Smilax excelsa L.

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Credits

Article from Bean's Trees and Shrubs Hardy in the British Isles

Recommended citation
'Smilax excelsa' from the website Trees and Shrubs Online (treesandshrubsonline.org/articles/smilax/smilax-excelsa/). Accessed 2022-05-28.

Genus

Glossary

article
(in Casuarinaceae) Portion of branchlet between each whorl of leaves.
ovate
Egg-shaped; broadest towards the stem.
truncate
Appearing as if cut off.
umbel
Inflorescence in which pedicels all arise from same point on peduncle. May be flat-topped (as in e.g. Umbelliferae) to spherical (as in e.g. Araliaceae). umbellate In form of umbel.

References

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Credits

Article from Bean's Trees and Shrubs Hardy in the British Isles

Recommended citation
'Smilax excelsa' from the website Trees and Shrubs Online (treesandshrubsonline.org/articles/smilax/smilax-excelsa/). Accessed 2022-05-28.

A tall evergreen or late-deciduous climber, with squarish stems and branches armed with flat, stiff spines, 14 to 13 in. long. Leaves unarmed, broadly ovate, heart-shaped or truncate at the base, pointed; 112 to 312 in. long, often as broad or broader than long; five- or seven-nerved, green on both sides; stalk 14 to 12 in. long. Flowers six to twelve in an umbel, the main-stalk of which is 12 to 1 in. long. Berries red, 13 in. wide. Bot. Mag., t. 9067.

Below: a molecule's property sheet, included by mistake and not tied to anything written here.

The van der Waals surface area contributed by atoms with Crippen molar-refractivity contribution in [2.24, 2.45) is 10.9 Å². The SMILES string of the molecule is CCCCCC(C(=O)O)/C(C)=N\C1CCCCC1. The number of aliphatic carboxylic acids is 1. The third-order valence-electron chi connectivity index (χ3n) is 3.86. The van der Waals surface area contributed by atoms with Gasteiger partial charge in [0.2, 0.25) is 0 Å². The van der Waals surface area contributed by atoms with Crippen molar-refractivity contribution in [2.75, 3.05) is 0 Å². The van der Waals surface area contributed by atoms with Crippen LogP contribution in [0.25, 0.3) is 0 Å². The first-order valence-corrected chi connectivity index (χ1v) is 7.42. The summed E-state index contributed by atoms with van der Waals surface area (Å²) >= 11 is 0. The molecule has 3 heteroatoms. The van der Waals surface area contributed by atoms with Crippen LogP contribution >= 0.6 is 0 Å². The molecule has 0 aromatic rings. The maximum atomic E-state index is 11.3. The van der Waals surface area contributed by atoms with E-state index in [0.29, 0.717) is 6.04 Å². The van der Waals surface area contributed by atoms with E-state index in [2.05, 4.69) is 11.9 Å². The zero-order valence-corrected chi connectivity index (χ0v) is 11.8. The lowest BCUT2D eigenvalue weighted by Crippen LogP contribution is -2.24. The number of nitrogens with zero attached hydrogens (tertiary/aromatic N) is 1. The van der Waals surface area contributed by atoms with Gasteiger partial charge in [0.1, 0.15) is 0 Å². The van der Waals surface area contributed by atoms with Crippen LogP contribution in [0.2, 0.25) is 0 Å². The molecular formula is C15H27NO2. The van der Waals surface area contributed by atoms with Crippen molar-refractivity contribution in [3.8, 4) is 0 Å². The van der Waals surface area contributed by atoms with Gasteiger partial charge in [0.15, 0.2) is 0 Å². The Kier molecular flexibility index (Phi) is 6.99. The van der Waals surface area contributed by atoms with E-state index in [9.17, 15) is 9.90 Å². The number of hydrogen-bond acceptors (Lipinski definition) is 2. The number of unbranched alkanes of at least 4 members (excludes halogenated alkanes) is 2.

‘This noble liane is one of the most striking features in the lower sylvan belt of the southern littoral of the Caspian Sea and throughout the Caucasus and the Pontic ranges as far as the Sea of Marmora. Farther west it appears in isolated areas in Thrace and in southern and eastern Bulgaria, often accompanied, as in its Asiatic home, by the grape-vine. In Ghilan I have seen it climbing into the crowns of the tallest trees, garlanding their boughs and hanging down in long swaying festoons.’ (Dr O. Stapf, in the article accompanying the plate in the Botanical Magazine).

S. excelsa was first recorded by the French botanist Tournefort, who saw it during his visit to the Levant in 1700-1. Philip Miller had it in cultivation at Chelsea by 1739. It is, for European gardeners, the most interesting of the taller species, extending as it does into Europe, where it was probably more widely distributed in earlier geological epochs than it is at present. Indeed, it has a very close ally in the Azores. It appears to be quite hardy, though the leaves may be burned by severe frost. It was reintroduced from N. Iran in 1972 by Mrs Ala and Roy Lancaster.